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Change is the inescapable part of being alive. The birth of a child, the death of a pet, a slip on the ice or new technologies can toss us into the sea of resistance. It doesn’t mean I sit idly by and watch a fire consume my home, it means I call the fire department. The sooner I can get to acceptance, the sooner I can respond and incorporate change into my life.

When I am in acceptance, I am in the present moment. I am not in the past of woe or regret. I am not in the future of fear and worry. I am present in this moment. And when I am here, I can make wiser, saner choices for the next steps that I need to take.

Meditation shows you again and again a very simple yet powerful reality –

whatever you resist disturbs you, and whatever you accept cannot disturb you.

Seeing this simple truth at work in an almost infinite variety of ways in your life

can evoke a deeper letting go. We cannot always, or even often, control events or what happens to us.

We can, however, choose whether or not we obsessively resist and react to them.

And therein lies our freedom.

Letting go of resistance is an act of heartfelt surrender.

It is devotion to WHAT IS.

~Sacred Inquiry by Adyashanti

In this life, change is inevitable. Suffering, however, is a choice. It all depends upon my attitude.

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My Owner’s Manual

I bought a new car last year, well, new to me anyway. One of the first things I did with it was look online for an owner’s manual. Yes, it is 2002 model and way past any warranties. But it’s helpful to know what all the buttons do and where to locate things like interior air filters, which would have been impossible to find or even know about, or discovering what that white button on the side of the gear shift does. I have better knowledge of how to maintain and service the car because of this manual. And yes, I am one of those folks who usually does read the manual when I buy a new vehicle, appliance or gadget because, well, there are so many features on things these days that it’s hard to know all the things they can do.

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I discovered some years ago that it would have been very nice if I had been born with an owner’s manual. It would have been so much easier when I was 10 or 11 to read something like: “Tim is a gay male model and will feel an attraction to men.” Or later when I was in my 20’s: “Tim has a tendency toward addiction so it would be best to keep his consumption of mind altering substances completely controlled.” As well it would include some of the basic things about life I never learned in school and had to pick up as I went along. It would have made life much easier to read, “You must learn to live life on life’s terms, not your own.” That would have saved me a lot of heartache, self recrimination and resentments. How about something that said, “You are free to do whatever you want in life as long as you are willing to pay the consequences.” Or, “You can only control things that are within your circle of control which does not extend to other persons, places or things.” Had I read these things somewhere in my Owner’s Manual, how different my life would have been.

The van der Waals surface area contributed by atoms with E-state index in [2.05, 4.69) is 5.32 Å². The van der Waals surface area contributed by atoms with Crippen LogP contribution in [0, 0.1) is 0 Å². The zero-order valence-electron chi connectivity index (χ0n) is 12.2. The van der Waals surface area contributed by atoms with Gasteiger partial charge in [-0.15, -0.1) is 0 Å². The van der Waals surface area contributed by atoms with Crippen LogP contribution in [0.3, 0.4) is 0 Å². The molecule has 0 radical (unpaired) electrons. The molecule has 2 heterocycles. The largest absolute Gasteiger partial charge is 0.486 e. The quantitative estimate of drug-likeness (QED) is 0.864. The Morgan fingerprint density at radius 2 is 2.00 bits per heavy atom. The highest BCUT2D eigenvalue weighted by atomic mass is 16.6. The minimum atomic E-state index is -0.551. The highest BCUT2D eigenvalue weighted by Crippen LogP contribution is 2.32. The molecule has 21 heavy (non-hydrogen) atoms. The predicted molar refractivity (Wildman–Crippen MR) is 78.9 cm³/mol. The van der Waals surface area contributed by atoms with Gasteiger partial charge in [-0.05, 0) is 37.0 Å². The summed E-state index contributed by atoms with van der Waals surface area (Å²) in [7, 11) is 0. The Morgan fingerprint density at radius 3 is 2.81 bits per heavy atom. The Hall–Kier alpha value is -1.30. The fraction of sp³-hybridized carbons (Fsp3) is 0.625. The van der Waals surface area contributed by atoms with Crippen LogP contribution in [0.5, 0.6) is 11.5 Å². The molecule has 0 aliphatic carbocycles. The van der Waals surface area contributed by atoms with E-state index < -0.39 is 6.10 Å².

My Owner’s Manual would have told me that anger would not solve anything, regrets and resentments cannot change the past. Ninety-nine percent of my fears would not be realized. And that I would survive the other 1%, whatever they were. It would have been nice to know that just because a thought popped into my head I didn’t have to act upon it. That while there would be lots of bad days, they would be tempered by many, many more great days. As well, that whole days aren’t really all that bad; they’re just a few moments that don’t go as expected and I need not label the whole day, sometimes weeks, as a ‘bad’ time.

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And like a vehicle or appliance, I might have found a maintenance schedule that would have included regular rest, proper nutrition, exercise of the body as well as rest, nourishment and exercise of the mind and the soul. It might suggest that every couple of years I go on a retreat, take a course or create an incredible experience for myself to help rejuvenate and restore me to an acceptable level of sanity.

I’m sure that near the front of the manual I would find the words that I have the ability to change. Perspectives can be changed, new skills learned and great people can be invited into my life. It might have included a list of classics that I could read and movies I could watch, classes that I could take that would help me understand the things in life that were happening around me.

The manual would have been several pages under the title: CAUTION. Things like, “This model is equipped with a introvert personality that tends toward aloofness.” And another caution might read, “This model has a self destructive mode which once activated is not guaranteed to turn off.”

Finally, my Owner’s Manual would end with some notes that might say there is no reset button or a factory restore option anywhere on my body. It only continue in a forward direction regardless of how much I might wish to start over. And that it has a variable life expectancy based upon how it is used and maintained over the course of said life.

No. I didn’t arrive with an owner’s manual. I had to find my own way with the guidance of parents, family, friends and teachers who did their best to show me how I and life might function. For those things not covered, it was up to me to discover them; sometimes quickly, sometimes slowly. I am still figuring thing out and I suspect that it will be so until my final breath. Actually, I am enjoying this journey of discovery. Everyday heralds new possibilities that are full of promise, as long as I look for them.

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What’s written in your Owner’s Manual?